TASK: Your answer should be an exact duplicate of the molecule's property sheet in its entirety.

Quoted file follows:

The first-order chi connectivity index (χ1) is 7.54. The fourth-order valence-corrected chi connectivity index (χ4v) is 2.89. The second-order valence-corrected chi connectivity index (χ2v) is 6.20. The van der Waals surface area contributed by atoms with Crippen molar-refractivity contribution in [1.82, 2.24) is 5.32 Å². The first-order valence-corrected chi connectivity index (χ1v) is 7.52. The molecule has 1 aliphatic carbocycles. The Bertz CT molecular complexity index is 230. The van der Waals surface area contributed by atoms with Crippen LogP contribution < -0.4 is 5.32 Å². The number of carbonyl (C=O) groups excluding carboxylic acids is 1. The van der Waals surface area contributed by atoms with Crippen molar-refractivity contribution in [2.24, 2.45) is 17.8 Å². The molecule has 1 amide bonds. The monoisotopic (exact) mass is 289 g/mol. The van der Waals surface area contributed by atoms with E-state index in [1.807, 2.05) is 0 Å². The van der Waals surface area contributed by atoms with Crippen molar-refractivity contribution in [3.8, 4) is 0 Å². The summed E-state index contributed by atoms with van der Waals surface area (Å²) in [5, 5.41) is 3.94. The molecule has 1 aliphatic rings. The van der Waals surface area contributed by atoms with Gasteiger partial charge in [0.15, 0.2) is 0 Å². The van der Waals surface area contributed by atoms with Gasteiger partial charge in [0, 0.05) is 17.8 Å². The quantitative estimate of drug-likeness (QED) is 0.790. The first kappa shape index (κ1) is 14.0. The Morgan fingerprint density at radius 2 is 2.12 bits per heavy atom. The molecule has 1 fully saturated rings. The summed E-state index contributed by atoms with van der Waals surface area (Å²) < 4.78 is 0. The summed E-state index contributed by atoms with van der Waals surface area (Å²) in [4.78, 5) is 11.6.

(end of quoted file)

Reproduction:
The first-order chi connectivity index (χ1) is 7.54. The fourth-order valence-corrected chi connectivity index (χ4v) is 2.89. The second-order valence-corrected chi connectivity index (χ2v) is 6.20. The van der Waals surface area contributed by atoms with Crippen molar-refractivity contribution in [1.82, 2.24) is 5.32 Å². The first-order valence-corrected chi connectivity index (χ1v) is 7.52. The molecule has 1 aliphatic carbocycles. The Bertz CT molecular complexity index is 230. The van der Waals surface area contributed by atoms with Crippen LogP contribution < -0.4 is 5.32 Å². The number of carbonyl (C=O) groups excluding carboxylic acids is 1. The van der Waals surface area contributed by atoms with Crippen molar-refractivity contribution in [2.24, 2.45) is 17.8 Å². The molecule has 1 amide bonds. The monoisotopic (exact) mass is 289 g/mol. The van der Waals surface area contributed by atoms with E-state index in [1.807, 2.05) is 0 Å². The van der Waals surface area contributed by atoms with Crippen molar-refractivity contribution in [3.8, 4) is 0 Å². The summed E-state index contributed by atoms with van der Waals surface area (Å²) in [5, 5.41) is 3.94. The molecule has 1 aliphatic rings. The van der Waals surface area contributed by atoms with Gasteiger partial charge in [0.15, 0.2) is 0 Å². The van der Waals surface area contributed by atoms with Gasteiger partial charge in [0, 0.05) is 17.8 Å². The quantitative estimate of drug-likeness (QED) is 0.790. The first kappa shape index (κ1) is 14.0. The Morgan fingerprint density at radius 2 is 2.12 bits per heavy atom. The molecule has 1 fully saturated rings. The summed E-state index contributed by atoms with van der Waals surface area (Å²) < 4.78 is 0. The summed E-state index contributed by atoms with van der Waals surface area (Å²) in [4.78, 5) is 11.6.